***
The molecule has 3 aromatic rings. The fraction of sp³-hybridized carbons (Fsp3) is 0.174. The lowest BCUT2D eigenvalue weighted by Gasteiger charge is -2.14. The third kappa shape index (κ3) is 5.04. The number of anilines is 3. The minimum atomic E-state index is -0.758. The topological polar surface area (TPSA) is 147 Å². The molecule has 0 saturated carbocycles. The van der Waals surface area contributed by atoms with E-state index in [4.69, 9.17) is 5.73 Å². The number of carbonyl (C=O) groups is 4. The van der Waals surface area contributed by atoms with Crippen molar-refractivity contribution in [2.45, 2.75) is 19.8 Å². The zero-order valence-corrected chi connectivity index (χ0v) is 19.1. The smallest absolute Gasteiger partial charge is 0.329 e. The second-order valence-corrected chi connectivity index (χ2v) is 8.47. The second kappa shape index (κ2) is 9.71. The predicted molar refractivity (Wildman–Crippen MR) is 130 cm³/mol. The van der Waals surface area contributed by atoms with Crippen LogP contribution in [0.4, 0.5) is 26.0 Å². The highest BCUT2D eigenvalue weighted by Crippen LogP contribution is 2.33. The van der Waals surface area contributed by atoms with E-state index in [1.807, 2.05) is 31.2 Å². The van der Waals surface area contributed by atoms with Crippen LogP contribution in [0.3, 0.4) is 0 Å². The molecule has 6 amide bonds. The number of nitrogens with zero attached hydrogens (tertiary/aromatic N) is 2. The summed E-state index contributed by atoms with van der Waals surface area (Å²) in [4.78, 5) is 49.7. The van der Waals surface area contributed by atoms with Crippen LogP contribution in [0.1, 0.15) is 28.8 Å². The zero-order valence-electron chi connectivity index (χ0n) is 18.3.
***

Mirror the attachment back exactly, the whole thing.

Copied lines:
The molecule has 3 aromatic rings. The fraction of sp³-hybridized carbons (Fsp3) is 0.174. The lowest BCUT2D eigenvalue weighted by Gasteiger charge is -2.14. The third kappa shape index (κ3) is 5.04. The number of anilines is 3. The minimum atomic E-state index is -0.758. The topological polar surface area (TPSA) is 147 Å². The molecule has 0 saturated carbocycles. The van der Waals surface area contributed by atoms with E-state index in [4.69, 9.17) is 5.73 Å². The number of carbonyl (C=O) groups is 4. The van der Waals surface area contributed by atoms with Crippen molar-refractivity contribution in [2.45, 2.75) is 19.8 Å². The zero-order valence-corrected chi connectivity index (χ0v) is 19.1. The smallest absolute Gasteiger partial charge is 0.329 e. The second-order valence-corrected chi connectivity index (χ2v) is 8.47. The second kappa shape index (κ2) is 9.71. The predicted molar refractivity (Wildman–Crippen MR) is 130 cm³/mol. The van der Waals surface area contributed by atoms with Crippen LogP contribution in [0.4, 0.5) is 26.0 Å². The highest BCUT2D eigenvalue weighted by Crippen LogP contribution is 2.33. The van der Waals surface area contributed by atoms with E-state index in [1.807, 2.05) is 31.2 Å². The van der Waals surface area contributed by atoms with Crippen LogP contribution in [0.3, 0.4) is 0 Å². The molecule has 6 amide bonds. The number of nitrogens with zero attached hydrogens (tertiary/aromatic N) is 2. The summed E-state index contributed by atoms with van der Waals surface area (Å²) in [4.78, 5) is 49.7. The van der Waals surface area contributed by atoms with Crippen LogP contribution in [0.1, 0.15) is 28.8 Å². The zero-order valence-electron chi connectivity index (χ0n) is 18.3.